by Ellen Birkett Morris
Publication Date: June 26, 2020
Review by Kelly Fordon
The sixteen astounding stories in Ellen Birkett Morris’ debut collection, “Lost Girls,” include a cornucopia of tales about love and loss and longing infused with a richness of detail and empathy that prompted the renowned writer, Jenny Offill, to pronounce this “a dazzling collection.”
Each story showcases Morris’ abundant compassion and brilliance of vision even while providing a piercing, unflinching depiction of life. These are ingenious stories suffused with wit, prodigious intelligence, and sometimes even magical overtones.
On the fairy tale front, one example is “Religion,” a story about a woman who works as a bookkeeper. When she goes out to lunch with her coworkers and the talks turn to husband and children, she feels “I have nothing to contribute,” so she pretends to be a mother in order to join the church lactation group. “I was not much of a joiner, but lately I’d been feeling lonely, eager to change my routine.”
“Inheritance,” another stunning, fable-like, tale of class and misogyny, is the first-person account of a girl who works as a sin eater pledging her soul as recompense for her wealthy neighbors.
“Harvest” brings into stark relief the ravages of aging. “The old crone with a face that had grown square with age looked vaguely familiar. She raised her hand to her mouth at exactly the same time Abby did. The woman in the glass shuddered and turned away.”
“Harvest” is followed later in the collection by an even more moving companion story, “Fear of Heights,” about the title character from “Harvest” named Tony whose wife, Allison, left him for her female coworker. In “Fear of Heights” Allison returns to town years later with her partner, Lydia, for Tony’s funeral.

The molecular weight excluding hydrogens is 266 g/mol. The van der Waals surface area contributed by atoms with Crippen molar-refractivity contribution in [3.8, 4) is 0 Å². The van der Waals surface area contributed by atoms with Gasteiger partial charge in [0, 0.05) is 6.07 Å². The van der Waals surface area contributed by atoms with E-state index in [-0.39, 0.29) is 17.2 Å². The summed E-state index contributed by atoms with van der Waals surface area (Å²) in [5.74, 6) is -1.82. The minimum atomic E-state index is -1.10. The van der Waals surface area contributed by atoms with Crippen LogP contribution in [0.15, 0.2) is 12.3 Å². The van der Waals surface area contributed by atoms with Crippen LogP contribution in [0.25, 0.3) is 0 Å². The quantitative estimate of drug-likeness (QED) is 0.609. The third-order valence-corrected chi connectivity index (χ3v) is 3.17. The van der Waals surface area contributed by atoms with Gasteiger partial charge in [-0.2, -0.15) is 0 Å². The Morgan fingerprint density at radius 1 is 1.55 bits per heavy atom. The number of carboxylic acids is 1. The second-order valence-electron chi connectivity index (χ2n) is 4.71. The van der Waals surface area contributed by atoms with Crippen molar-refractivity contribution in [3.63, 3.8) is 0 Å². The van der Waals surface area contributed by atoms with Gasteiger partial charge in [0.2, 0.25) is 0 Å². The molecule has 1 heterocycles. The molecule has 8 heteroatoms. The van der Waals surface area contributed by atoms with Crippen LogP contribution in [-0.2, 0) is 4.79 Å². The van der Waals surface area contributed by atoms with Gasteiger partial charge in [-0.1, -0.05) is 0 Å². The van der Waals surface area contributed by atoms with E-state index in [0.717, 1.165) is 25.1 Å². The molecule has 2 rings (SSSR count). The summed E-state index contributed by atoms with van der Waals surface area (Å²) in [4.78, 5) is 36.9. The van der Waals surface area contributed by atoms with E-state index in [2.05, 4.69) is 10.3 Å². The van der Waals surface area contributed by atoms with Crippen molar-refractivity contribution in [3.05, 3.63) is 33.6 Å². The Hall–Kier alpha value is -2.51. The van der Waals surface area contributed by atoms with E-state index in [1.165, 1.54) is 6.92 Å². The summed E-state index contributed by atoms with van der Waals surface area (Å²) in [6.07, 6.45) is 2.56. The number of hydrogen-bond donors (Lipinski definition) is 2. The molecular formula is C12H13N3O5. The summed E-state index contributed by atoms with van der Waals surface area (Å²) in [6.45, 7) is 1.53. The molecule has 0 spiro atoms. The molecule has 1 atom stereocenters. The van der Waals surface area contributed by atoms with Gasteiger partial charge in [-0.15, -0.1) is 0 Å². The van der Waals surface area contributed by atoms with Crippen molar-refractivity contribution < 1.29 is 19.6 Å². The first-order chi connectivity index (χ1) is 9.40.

A couple of the stories feature mothers mourning their children as does “Life After,” where a woman grieves for her dead son by playing video games with his best friend Ethan. In “A Rumor of Fire,” a young girl’s Nancy Drew-style investigations around her apartment complex uncover secrets she would rather not know about her own family. “Helter Skelter” is a heartbreaking story about another young girl who thinks that the boy pushing up against her older sister in the park is actually attacking her.
One of the most affecting stories, “Like I Miss Not Being a Ballerina,” tells the tale of a young girl named Charlotte whose own mother has been dead for years. Charlotte is being bullied for her weight, but still wants to comfort her friend Sheila through her own trauma: “I pat her back and say, “there, there,” which is something I got from Alice the maid on The Brady Bunch who always seemed to be comforting someone.”
According to Morris, the title story of this collection was inspired by the kidnapping of a local girl in her community when she was eighteen. Morris hoped that this collection would “reflect the range of women’s experiences and get close to touching the truth about the challenges and joy of being a woman, chief among them being seen, acknowledged, remembered, and heard.”
Author: Kelly Fordon
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